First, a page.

4. What could happen if Google loses the lawsuit? While it’s theoretically possible for U.S. District Judge Amit Mehta to order the breakup of Google, legal analysts consider this outcome unlikely. More plausible scenarios involve imposing new restrictions on Google’s business practices, such as the company’s ability to make payments to partners like Apple, Samsung, and others for being the default search engine on their devices. Paul Gallant, a tech-policy analyst at Cowen Washington Research Group, has suggested that limiting these payments could be the most natural remedy. Breaking up the company over unlawful payments to equipment manufacturers is seen as less likely given the extent of harm involved.
  5. When was the last time the U.S. government challenged a major monopoly in court? The last major antitrust lawsuit brought by the government was against Microsoft in 1998. This lawsuit was centered on Microsoft’s efforts to control the market for internet browsers on Windows computers. The Justice Department ultimately prevailed in that case, which is credited with creating opportunities for rivals like Google and Facebook to thrive. The Justice Department argues that Google has adopted a similar playbook to Microsoft’s in the 1990s to establish and maintain its own monopoly in internet search and advertising, although Google contests the comparison.
  6. How long will the trial last, and when can a verdict be expected? The Justice Department has one month to present its case, which means that questioning of witnesses by both the states and Google will not occur until October. Witness testimonies are anticipated to conclude in November, after which both sides will submit briefs summarizing their arguments to the judge. Closing arguments and a final judgment are not expected until the following year. If Judge Mehta determines that Google violated the Sherman Antitrust Act, a separate trial to determine penalties would be scheduled. Given the likelihood of appeals, a final resolution may still be several years away.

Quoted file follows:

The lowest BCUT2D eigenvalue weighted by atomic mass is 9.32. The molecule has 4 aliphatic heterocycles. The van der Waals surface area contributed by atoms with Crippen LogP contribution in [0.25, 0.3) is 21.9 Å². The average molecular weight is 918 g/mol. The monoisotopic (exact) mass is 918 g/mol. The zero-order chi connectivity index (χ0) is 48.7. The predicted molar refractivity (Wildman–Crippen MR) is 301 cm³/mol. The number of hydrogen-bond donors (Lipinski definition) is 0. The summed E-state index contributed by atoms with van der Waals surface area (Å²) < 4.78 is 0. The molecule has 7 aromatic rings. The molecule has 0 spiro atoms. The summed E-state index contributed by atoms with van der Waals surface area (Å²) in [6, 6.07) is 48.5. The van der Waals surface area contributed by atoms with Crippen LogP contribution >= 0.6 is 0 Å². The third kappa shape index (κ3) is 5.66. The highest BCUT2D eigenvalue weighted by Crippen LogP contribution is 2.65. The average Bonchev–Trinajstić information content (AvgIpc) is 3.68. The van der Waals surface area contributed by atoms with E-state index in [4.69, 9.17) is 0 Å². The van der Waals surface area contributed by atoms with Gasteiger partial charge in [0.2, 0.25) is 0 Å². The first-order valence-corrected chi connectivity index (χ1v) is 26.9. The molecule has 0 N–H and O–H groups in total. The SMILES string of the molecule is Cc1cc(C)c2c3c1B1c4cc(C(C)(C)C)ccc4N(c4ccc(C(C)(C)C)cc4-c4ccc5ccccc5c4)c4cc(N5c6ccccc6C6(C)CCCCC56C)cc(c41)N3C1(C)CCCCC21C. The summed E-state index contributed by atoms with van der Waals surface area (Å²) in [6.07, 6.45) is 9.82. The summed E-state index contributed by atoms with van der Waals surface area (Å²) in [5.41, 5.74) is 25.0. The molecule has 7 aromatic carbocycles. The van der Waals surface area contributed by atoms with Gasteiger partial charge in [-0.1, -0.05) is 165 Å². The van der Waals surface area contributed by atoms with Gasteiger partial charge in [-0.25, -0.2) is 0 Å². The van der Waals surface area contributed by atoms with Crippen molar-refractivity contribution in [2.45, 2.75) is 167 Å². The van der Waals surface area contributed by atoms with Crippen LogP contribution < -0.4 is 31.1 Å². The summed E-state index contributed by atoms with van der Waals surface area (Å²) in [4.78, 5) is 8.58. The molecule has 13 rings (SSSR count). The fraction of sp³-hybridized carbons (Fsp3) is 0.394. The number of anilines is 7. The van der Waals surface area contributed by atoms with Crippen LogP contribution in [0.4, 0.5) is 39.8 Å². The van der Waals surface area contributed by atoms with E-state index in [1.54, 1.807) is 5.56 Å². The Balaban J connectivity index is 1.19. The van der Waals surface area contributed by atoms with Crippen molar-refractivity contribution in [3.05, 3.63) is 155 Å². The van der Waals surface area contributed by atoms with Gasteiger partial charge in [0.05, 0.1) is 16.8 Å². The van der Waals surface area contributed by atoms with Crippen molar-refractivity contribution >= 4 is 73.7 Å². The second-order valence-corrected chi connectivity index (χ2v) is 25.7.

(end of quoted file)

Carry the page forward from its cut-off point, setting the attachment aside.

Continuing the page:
7. Who are the key witnesses in the trial? While a complete witness list is not yet available, it is expected that Alphabet Chief Executive Sundar Pichai and certain Apple executives, including Eddy Cue, senior vice president of services, will face questioning. The Justice Department is likely to call on executives from Microsoft and DuckDuckGo, which operate competing search engines.
  8. Who are the key lawyers involved in the case? Google’s principal trial attorney is John Schmidtlein, a partner at the prominent litigation firm Williams & Connolly. Schmidtlein previously represented a group of states in a portion of the 1998 trial against Microsoft. Google’s Chief Legal Officer Kent Walker and Susan Creighton, a partner at the Silicon Valley law firm Wilson Sonsini, have played